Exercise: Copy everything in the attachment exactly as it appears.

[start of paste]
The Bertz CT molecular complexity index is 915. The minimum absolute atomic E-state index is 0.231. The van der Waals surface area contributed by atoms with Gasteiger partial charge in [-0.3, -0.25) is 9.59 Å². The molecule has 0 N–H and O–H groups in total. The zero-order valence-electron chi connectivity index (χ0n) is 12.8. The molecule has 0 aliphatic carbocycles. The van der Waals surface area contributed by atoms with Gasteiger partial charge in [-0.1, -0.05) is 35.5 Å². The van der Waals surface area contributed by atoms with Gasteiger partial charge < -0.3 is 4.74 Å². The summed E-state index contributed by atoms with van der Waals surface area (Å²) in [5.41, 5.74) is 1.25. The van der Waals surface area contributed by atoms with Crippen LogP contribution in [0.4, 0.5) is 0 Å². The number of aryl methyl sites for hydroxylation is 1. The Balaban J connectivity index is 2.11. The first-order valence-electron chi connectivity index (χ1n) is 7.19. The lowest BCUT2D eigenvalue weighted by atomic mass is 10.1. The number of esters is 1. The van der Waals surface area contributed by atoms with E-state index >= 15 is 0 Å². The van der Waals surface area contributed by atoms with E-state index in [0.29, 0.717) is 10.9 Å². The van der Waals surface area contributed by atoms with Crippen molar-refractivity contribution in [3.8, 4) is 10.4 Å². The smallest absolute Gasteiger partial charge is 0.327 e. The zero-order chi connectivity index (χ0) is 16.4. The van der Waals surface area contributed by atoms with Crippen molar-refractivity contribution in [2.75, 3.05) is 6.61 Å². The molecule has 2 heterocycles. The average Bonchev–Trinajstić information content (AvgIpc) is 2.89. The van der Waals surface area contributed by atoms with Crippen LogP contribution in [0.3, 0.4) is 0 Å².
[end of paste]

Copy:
The Bertz CT molecular complexity index is 915. The minimum absolute atomic E-state index is 0.231. The van der Waals surface area contributed by atoms with Gasteiger partial charge in [-0.3, -0.25) is 9.59 Å². The molecule has 0 N–H and O–H groups in total. The zero-order valence-electron chi connectivity index (χ0n) is 12.8. The molecule has 0 aliphatic carbocycles. The van der Waals surface area contributed by atoms with Gasteiger partial charge in [-0.1, -0.05) is 35.5 Å². The van der Waals surface area contributed by atoms with Gasteiger partial charge < -0.3 is 4.74 Å². The summed E-state index contributed by atoms with van der Waals surface area (Å²) in [5.41, 5.74) is 1.25. The van der Waals surface area contributed by atoms with Crippen LogP contribution in [0.4, 0.5) is 0 Å². The number of aryl methyl sites for hydroxylation is 1. The Balaban J connectivity index is 2.11. The first-order valence-electron chi connectivity index (χ1n) is 7.19. The lowest BCUT2D eigenvalue weighted by atomic mass is 10.1. The number of esters is 1. The van der Waals surface area contributed by atoms with E-state index >= 15 is 0 Å². The van der Waals surface area contributed by atoms with E-state index in [0.29, 0.717) is 10.9 Å². The van der Waals surface area contributed by atoms with Crippen molar-refractivity contribution in [3.8, 4) is 10.4 Å². The smallest absolute Gasteiger partial charge is 0.327 e. The zero-order chi connectivity index (χ0) is 16.4. The van der Waals surface area contributed by atoms with Crippen molar-refractivity contribution in [2.75, 3.05) is 6.61 Å². The molecule has 2 heterocycles. The average Bonchev–Trinajstić information content (AvgIpc) is 2.89. The van der Waals surface area contributed by atoms with Crippen LogP contribution in [0.3, 0.4) is 0 Å².